This family saga (492 pages) was published in May of 1994 by Atheneum / Macmillan Publishing. The book takes you to Hawaii. Melissa read Shark Dialogues and loved it; it wouldn't be on our site if she didn't recommend it.
This is a sweeping family saga that begins with a love affair between a rebellious Tahitian princess and a New England boy with a lust for adventure. It ends in modern Hawaii. In between, it explores Hawaii’s real historic events through the experiences of one family.
Specifically, five women: a grandmother named Pono and her mercurial granddaughters.
For better and for worse, the formidable Pono is the beating heart of this story. She’s 84 years old, Hawaiian, and stands 6 feet tall. Her long, thick gray hair swirls around her like a shawl, and she carries a walking cane made from a human spine — the rumor is that it’s from a lover who betrayed her. She’s a seer (kahuna in Hawaiian) and can turn herself into a shark.
Once upon a time, she had four daughters. But Pono is emotionally challenging. One by one, she drove away her daughters. Then, over the years, each of them had daughters of their own. For various reasons, Pono’s granddaughters spent the summers on her run-down coffee plantation on the Big Island: ‘In those summers in that house, four young girls had slept like the dead, stroking through torched-sugar nights, dreaming through gauzy harems of the afternoons… The life of each girl began before that house, but it so enveloped them, that was what they chose to remember as their beginning.’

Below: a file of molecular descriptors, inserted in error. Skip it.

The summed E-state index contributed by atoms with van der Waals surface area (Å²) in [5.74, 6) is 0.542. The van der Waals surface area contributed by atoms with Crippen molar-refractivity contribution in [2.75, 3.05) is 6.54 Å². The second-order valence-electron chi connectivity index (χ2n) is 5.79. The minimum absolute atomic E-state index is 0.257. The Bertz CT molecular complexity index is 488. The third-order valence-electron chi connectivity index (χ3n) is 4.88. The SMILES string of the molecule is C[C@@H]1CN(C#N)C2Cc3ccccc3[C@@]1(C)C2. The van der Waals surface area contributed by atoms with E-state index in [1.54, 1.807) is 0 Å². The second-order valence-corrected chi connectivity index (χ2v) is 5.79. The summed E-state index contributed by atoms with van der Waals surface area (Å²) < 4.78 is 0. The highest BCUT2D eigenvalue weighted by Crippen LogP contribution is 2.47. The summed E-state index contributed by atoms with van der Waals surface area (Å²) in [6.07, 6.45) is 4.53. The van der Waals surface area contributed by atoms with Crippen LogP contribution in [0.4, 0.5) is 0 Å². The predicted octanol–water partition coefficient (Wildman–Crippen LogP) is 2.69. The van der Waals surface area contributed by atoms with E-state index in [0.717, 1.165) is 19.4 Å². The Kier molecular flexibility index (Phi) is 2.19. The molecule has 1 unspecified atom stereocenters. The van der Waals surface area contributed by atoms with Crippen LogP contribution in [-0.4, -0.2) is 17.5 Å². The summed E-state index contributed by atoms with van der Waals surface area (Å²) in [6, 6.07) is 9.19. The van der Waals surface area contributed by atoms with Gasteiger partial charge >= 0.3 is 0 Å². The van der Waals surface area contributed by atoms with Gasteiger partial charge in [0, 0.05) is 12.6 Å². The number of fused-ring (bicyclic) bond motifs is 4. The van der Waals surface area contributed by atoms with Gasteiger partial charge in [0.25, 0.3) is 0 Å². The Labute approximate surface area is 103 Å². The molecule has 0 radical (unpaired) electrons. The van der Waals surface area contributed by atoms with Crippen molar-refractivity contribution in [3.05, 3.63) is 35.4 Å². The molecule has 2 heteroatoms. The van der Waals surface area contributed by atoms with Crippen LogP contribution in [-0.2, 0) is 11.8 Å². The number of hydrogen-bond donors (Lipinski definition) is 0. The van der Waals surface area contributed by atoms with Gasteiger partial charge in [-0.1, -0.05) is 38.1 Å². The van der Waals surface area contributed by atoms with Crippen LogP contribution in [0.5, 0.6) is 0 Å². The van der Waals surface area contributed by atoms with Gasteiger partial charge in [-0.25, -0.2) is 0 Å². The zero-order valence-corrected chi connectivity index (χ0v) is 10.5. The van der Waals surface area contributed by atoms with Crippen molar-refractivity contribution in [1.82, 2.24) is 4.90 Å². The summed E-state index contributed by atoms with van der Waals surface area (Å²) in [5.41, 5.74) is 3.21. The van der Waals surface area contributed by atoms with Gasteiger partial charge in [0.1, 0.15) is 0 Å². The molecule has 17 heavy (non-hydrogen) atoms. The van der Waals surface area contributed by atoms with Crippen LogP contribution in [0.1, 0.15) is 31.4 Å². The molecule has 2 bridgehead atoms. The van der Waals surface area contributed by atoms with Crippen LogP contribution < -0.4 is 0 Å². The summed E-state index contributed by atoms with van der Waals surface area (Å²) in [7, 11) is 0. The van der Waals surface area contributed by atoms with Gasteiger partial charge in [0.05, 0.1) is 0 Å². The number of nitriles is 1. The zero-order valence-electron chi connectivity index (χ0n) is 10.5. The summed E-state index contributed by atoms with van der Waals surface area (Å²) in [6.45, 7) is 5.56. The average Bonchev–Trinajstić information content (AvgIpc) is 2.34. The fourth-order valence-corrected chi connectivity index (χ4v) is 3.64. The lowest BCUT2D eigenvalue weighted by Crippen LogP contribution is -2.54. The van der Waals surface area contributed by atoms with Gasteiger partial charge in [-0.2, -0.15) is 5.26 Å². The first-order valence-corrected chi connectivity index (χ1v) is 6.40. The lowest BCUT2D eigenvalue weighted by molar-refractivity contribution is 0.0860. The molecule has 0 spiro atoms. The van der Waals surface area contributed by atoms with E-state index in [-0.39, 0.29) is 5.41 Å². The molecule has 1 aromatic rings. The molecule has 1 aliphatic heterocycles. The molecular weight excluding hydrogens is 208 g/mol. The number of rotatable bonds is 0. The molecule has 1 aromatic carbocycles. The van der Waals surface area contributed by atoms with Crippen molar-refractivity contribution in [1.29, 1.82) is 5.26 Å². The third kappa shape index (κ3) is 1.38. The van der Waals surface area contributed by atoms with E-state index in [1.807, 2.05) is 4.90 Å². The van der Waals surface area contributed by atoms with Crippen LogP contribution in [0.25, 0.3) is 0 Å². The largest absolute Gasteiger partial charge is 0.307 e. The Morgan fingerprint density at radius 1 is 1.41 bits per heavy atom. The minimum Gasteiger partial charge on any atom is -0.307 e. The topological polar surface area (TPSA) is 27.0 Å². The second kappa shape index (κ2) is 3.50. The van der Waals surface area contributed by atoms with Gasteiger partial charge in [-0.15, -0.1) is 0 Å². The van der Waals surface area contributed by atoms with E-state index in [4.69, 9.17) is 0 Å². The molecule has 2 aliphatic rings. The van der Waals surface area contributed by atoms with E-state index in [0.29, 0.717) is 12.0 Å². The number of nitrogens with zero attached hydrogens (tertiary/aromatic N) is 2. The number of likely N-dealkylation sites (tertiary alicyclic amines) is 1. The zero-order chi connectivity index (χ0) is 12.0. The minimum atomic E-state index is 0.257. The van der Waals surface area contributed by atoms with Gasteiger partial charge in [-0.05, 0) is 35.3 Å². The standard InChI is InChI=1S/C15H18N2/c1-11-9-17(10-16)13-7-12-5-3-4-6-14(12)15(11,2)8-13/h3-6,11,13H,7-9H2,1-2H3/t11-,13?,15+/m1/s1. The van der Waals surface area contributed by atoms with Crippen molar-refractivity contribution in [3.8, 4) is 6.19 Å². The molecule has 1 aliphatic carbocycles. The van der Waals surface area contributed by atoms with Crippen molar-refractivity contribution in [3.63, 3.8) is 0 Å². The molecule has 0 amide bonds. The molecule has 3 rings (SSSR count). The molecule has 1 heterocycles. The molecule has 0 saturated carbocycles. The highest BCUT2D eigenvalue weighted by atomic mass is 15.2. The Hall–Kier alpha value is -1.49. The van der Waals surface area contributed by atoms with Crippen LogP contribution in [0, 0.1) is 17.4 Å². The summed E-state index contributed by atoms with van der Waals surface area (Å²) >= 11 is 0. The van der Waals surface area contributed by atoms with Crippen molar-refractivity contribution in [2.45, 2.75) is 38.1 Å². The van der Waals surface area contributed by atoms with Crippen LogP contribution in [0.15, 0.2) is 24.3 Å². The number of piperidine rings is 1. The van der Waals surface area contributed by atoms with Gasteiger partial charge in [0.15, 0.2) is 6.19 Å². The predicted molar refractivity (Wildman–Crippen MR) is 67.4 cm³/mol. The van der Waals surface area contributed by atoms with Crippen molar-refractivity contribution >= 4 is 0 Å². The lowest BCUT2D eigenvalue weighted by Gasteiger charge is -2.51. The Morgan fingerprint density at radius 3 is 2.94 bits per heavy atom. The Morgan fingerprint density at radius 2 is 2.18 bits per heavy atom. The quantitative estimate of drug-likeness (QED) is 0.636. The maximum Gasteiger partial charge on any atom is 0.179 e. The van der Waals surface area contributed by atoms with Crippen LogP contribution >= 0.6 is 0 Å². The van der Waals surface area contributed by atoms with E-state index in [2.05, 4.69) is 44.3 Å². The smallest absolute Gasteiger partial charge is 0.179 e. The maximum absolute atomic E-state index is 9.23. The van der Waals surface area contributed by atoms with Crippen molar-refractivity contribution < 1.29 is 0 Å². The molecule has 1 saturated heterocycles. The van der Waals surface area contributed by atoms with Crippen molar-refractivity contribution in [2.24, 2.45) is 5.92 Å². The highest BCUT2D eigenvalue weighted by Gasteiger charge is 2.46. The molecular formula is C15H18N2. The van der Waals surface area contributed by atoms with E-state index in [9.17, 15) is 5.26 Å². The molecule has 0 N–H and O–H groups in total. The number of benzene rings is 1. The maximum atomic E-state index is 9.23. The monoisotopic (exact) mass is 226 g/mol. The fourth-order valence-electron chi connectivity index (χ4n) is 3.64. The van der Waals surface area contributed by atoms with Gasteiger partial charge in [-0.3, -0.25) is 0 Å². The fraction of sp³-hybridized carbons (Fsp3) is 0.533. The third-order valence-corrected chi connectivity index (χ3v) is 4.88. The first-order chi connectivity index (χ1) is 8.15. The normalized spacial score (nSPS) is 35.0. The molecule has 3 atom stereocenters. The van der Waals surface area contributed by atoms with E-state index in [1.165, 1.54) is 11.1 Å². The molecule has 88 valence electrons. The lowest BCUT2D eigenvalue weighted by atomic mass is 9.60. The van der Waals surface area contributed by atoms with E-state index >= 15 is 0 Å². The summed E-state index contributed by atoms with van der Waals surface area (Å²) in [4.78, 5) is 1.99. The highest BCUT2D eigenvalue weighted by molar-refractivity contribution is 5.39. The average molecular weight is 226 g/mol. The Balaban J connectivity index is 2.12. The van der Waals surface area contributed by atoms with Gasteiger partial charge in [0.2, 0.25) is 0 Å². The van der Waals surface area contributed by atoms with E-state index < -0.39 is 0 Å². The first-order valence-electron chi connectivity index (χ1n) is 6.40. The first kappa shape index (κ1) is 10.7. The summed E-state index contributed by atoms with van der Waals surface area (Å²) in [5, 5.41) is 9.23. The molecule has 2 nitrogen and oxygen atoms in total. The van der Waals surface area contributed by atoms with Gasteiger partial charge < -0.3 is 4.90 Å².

When the story opens, it’s 1994. The four girls are now adults, scattered all over the world with their own messy lives. And they’ve been summoned by Pono back to the family home.
As the story moves around in time, we meet each generation of women in this remarkable family, starting with that runaway Tahitian princess in 1834. They experience every milestone of 19th- and 20th-century Hawaii: colonialism and annexation, smallpox and measles and leprosy, and the rise of the plantations. There’s a tsunami and an earthquake and the bombing of Pearl Harbor. They go to a volcano eruption with a bottle of gin. One of the girls marries a yakuza gangster (‘a walking tattoo’). Another fights for Hawaiian native rights.
As you’d expect with a family saga, the themes of love and loyalty are threaded throughout the story; it also explores racism from the inside as the women wrestle with questions of identity and dependency. Eventually, we learn why Pono has called them back to the plantation — and we get an inkling of where all of these volatile women will go from here.
Some nights without warning, Pono would shake them, wake them before dawn, drive to a secret beach where they scoured the shore with Coleman lanterns, looking for treasures washed in from the Orient. Blue glass fishing floats from Japanese fleets working tuna longlines in the Bering Sea, ivory mah-jongg tiles, gold jewelry, rare colored bottles, ceramic jugs with Cyrillic lettering. By midmorning, exhausted, the girls would drowse along the beach, until Pono piled them into the Jeep. Headed for home she would ‘talk story,’ telling how they were descended from the daughter of a great Tahitian chief, a fearless swimmer and Eater of Stones, a woman who fought for Queen Lili’uokalani, last monarch of Hawai’i. — Kiana Davenport
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